In the frame of a research project conducted at the Smart Living Lab (SLL), a research center dedicated to the building of the future, this paper presents an algorithm that optimizes the coupling of local renewable energy production systems with energy storage devices and the different consumers both at the level of the building and of its peripherals. The main goal is to improve the energy self-sufficiency of a building by combining three aspects in the same time. The optimization criteria are the renewable energy based independence and the ecological (greenhouses gases emissions) and economical (costs) aspects. The underlying approach to perform the global optimization is first presented, explaining how the algorithm combines and optimizes these three criteria. For this purpose, it takes into account the current value of the state variables (temperature, etc.) and the forecasts future values. These data represent the input of a genetic optimization algorithm that computes the best use of each element of the production and storage systems to ensure the electrical and thermal energy demand. The choice of genetic algorithm is motivated by the large amount of optimization variables and the non-linearity of the score function. The typical computation time for this kind of optimization is short enough to allow a real time regulation. The composition of the energy production and storage is flexible allowing to integrate many technologies types, thus increasing its portability.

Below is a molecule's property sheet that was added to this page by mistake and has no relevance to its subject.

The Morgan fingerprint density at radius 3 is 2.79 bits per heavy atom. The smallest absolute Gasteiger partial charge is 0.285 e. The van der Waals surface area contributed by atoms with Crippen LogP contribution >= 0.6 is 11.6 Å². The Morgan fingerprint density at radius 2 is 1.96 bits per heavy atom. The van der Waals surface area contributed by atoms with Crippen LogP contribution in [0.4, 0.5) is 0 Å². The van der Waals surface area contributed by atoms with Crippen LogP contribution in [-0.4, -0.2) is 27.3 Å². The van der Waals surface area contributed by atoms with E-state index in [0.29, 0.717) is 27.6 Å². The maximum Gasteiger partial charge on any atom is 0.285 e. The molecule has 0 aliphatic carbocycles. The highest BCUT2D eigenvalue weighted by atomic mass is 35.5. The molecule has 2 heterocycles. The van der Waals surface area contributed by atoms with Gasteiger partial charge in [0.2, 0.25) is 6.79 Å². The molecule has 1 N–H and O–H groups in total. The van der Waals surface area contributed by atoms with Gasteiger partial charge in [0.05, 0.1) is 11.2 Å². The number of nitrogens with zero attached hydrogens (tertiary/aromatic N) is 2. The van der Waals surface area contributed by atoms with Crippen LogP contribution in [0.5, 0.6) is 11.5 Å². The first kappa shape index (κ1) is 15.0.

Proceedings of 2018 International Conference on Smart Grid and Clean Energy Technologies (ICSGCE), 29 May-1 June 2018, Kajang, Malaysia